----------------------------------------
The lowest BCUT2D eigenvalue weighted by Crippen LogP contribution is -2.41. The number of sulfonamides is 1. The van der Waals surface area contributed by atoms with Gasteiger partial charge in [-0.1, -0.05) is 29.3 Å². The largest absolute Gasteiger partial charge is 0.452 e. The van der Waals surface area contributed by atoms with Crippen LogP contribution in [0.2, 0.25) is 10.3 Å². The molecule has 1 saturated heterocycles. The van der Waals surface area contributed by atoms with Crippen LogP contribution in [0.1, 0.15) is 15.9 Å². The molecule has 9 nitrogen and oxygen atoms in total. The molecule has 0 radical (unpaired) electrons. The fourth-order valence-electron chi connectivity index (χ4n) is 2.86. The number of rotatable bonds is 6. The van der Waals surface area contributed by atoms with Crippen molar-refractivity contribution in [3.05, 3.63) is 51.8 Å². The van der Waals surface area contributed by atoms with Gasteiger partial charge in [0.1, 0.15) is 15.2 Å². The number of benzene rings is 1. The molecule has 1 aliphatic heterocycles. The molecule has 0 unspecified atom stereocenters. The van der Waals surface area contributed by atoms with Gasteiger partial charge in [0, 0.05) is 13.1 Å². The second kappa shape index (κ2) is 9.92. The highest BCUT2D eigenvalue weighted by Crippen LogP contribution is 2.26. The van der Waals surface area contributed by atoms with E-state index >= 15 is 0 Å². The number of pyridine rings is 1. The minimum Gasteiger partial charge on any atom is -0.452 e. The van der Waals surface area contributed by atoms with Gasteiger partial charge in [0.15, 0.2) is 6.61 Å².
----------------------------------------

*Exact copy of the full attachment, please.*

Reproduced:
The lowest BCUT2D eigenvalue weighted by Crippen LogP contribution is -2.41. The number of sulfonamides is 1. The van der Waals surface area contributed by atoms with Gasteiger partial charge in [-0.1, -0.05) is 29.3 Å². The largest absolute Gasteiger partial charge is 0.452 e. The van der Waals surface area contributed by atoms with Crippen LogP contribution in [0.2, 0.25) is 10.3 Å². The molecule has 1 saturated heterocycles. The van der Waals surface area contributed by atoms with Crippen LogP contribution in [0.1, 0.15) is 15.9 Å². The molecule has 9 nitrogen and oxygen atoms in total. The molecule has 0 radical (unpaired) electrons. The fourth-order valence-electron chi connectivity index (χ4n) is 2.86. The number of rotatable bonds is 6. The van der Waals surface area contributed by atoms with Crippen molar-refractivity contribution in [3.05, 3.63) is 51.8 Å². The van der Waals surface area contributed by atoms with Gasteiger partial charge in [0.1, 0.15) is 15.2 Å². The number of benzene rings is 1. The molecule has 1 aliphatic heterocycles. The molecule has 0 unspecified atom stereocenters. The van der Waals surface area contributed by atoms with Gasteiger partial charge in [0, 0.05) is 13.1 Å². The second kappa shape index (κ2) is 9.92. The highest BCUT2D eigenvalue weighted by Crippen LogP contribution is 2.26. The van der Waals surface area contributed by atoms with E-state index >= 15 is 0 Å². The number of pyridine rings is 1. The minimum Gasteiger partial charge on any atom is -0.452 e. The van der Waals surface area contributed by atoms with Gasteiger partial charge in [0.15, 0.2) is 6.61 Å².